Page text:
Factors Pennsylvania Courts Consider When Determining Child Custody
Child custody is an often-argued issue between parents. Whether you are facing child custody matters as part of a divorce or are unmarried and dealing with the other parent of your child, it is essential to know what you are facing. There are many things considered when a custody order is established, and an experienced lawyer can help you understand your rights and options.
At Junker Shotto LLC, we are dedicated advocates for all of our family law clients. From our Kingston office, we leverage over 35 years of combined experience when helping our clients address child custody matters. We understand the toll these cases can take on your family, and strive to minimize any additional stress while pursuing a resolution that suits your needs and the best interests of the child.
The 16 Child Custody Factors
Below is a general list of the factors that a judge considers when being presented with a child custody case in Pennsylvania.
1. Which parent would be more likely to facilitate and support continued contact between the child and the other parent?
2. Any abuse that was committed by a parent or member of that parent’s household that puts the child in harm’s way.
3. The parent who conducts duties on behalf of the child.
4. The priority of maintaining the child’s family connections, community life and education, with consistency and balance.
5. The availability and accessibility of the child’s extended family.
6. The relationship of the child to their brothers and sisters.
7. The wishes of the child, based upon their age, maturity and ability to critically consider the situation.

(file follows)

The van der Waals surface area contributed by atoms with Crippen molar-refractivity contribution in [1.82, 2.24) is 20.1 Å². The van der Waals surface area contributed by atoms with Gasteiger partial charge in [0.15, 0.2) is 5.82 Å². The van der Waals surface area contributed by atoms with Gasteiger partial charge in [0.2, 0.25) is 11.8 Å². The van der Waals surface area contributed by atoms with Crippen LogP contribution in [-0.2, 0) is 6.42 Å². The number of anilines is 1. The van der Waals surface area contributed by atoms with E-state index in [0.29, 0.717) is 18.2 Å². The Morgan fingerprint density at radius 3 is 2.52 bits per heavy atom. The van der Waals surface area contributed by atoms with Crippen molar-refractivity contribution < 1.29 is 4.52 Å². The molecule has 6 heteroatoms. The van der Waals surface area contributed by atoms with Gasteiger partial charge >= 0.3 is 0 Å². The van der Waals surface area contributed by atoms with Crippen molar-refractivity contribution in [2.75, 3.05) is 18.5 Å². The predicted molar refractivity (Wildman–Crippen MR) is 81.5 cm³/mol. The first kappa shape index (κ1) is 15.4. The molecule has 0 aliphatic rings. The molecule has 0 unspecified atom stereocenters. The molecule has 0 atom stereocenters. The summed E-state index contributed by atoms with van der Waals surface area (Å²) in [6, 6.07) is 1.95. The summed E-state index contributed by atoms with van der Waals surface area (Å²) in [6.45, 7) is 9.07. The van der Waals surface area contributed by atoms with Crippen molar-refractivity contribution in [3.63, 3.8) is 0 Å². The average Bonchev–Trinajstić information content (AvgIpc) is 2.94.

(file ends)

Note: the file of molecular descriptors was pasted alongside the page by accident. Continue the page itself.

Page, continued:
8. Any situation where a parent has attempted to alienate the child from the other parent (unless possibly warranted due to the child’s safety).
9. The parent who is more reliably going to provide for the child’s emotional growth and needs through the cultivation of a stable, loving relationship.
10. The parent who will be more likely to daily address and care for the needs (educational, emotional, physical, etc.) of the child.
11. The distance between the homes of each parent.
12. Each parent’s schedule, rendering them available to care for the child or child care arrangements, and the ability of each party to make arrangements.
13. The level of contention between the parents, and the capacity of each parent to move past the conflict and cooperate with each other.
14. The parent’s history of alcohol or drug abuse or that of someone in the parent’s household.
15. The parent’s mental and physical health or that of someone in the parent’s household.
16. Any other factors that may be applicable to the situation.
Talk To Us Today About Your Child Custody Case
Having an attorney on your side can help protect the well-being of your children and ensure that your voice is heard in the custody process. At Junker Shotto LLC, we are dedicated to helping you tailor a solution that satisfies the needs of you and your children.